AMY GOODMAN: Had he ever talked to you about his political interests, his concerns?

STEVEN CATES: Once, when I had seen him outside of class sitting at a picnic table on campus, I had ended up talking to him, and he was talking about how he was upset that the U.S. government had made the U.S. dollar virtually useless by doing away with the gold standard, and he had a desire for a new currency that actually had value. But other than that, he was pretty disinterested in politics, especially with current affair politics. I had even at one point tried to goad him into a political debate, and he was just not interested in talking about politics or current politicians.

AMY GOODMAN: Are you surprised that Jared Loughner was able to get a gun, Steve?

STEVEN CATES: No. He didn’t do anything. I mean, in class, he never — you know, other than the distasteful joke, he never threatened anybody. He never made any aggressive acts toward anyone. He didn’t bully anyone. He didn’t do anything other than seem creepy.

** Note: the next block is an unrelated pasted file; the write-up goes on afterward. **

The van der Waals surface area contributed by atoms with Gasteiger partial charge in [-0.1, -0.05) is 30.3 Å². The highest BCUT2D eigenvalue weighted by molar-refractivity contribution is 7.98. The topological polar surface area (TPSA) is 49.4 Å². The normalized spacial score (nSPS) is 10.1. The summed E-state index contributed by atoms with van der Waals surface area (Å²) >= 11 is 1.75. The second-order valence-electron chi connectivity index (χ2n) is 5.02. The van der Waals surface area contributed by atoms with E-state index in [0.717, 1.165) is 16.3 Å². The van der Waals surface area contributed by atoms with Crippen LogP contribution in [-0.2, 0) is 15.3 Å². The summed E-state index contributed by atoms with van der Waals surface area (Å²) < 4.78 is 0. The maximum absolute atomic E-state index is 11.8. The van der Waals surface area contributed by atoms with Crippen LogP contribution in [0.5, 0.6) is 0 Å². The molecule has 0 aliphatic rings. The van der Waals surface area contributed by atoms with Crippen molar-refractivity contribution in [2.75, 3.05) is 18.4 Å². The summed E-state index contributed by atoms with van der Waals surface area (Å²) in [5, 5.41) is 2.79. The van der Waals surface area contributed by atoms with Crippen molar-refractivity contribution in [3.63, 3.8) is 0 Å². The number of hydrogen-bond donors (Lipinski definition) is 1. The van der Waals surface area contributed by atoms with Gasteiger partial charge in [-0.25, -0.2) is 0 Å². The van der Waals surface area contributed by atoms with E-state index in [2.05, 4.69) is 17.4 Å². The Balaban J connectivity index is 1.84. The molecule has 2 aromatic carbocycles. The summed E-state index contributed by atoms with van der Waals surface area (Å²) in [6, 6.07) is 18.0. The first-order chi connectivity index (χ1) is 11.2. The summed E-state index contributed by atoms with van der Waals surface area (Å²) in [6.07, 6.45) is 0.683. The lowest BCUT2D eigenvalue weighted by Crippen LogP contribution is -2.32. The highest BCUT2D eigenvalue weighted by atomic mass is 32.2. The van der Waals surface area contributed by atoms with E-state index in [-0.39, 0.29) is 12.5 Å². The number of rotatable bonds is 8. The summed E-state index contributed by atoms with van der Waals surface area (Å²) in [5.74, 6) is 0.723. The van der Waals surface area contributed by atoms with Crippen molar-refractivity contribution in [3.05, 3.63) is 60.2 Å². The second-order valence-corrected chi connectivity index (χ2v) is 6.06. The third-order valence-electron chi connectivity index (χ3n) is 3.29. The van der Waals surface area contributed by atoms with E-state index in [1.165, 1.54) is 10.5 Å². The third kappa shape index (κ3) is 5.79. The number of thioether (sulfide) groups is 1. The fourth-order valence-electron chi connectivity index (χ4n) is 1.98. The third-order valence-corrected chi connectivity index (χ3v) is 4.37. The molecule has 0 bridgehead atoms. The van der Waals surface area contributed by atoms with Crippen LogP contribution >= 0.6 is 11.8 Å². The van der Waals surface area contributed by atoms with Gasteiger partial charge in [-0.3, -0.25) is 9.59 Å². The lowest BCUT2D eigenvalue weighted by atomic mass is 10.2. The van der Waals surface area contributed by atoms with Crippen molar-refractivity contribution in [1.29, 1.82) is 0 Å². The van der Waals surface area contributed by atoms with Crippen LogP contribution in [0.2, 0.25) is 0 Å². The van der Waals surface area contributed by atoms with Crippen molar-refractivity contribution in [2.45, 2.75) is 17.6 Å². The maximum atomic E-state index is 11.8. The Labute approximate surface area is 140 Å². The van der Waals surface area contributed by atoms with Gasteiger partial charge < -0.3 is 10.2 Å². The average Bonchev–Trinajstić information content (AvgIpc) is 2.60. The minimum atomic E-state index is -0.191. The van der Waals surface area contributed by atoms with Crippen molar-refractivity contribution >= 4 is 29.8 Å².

AMY GOODMAN: Well, Steven Cates, I want to thank you for being with us.

STEVEN CATES: No problem.

AMY GOODMAN: Steven attended an advanced poetry writing class with Jared at Pima Community College last spring. He is also a student at the University of Arizona. Jared Loughner was kicked out of Pima Community College and told he couldn’t come back unless he had some kind of mental health note.

This is Democracy Now!,, The War and Peace Report. When we come back, we’re going to talk about what the legislature is going to do. We’re going to speak with a mental health professional and with the former surgeon general of the United States, Richard Carmona. He’s now in the sheriff’s office in Tucson.

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Jared Loughner, Mental Illness and How Budget Cuts Have Slashed Behavioral Health Services in Arizona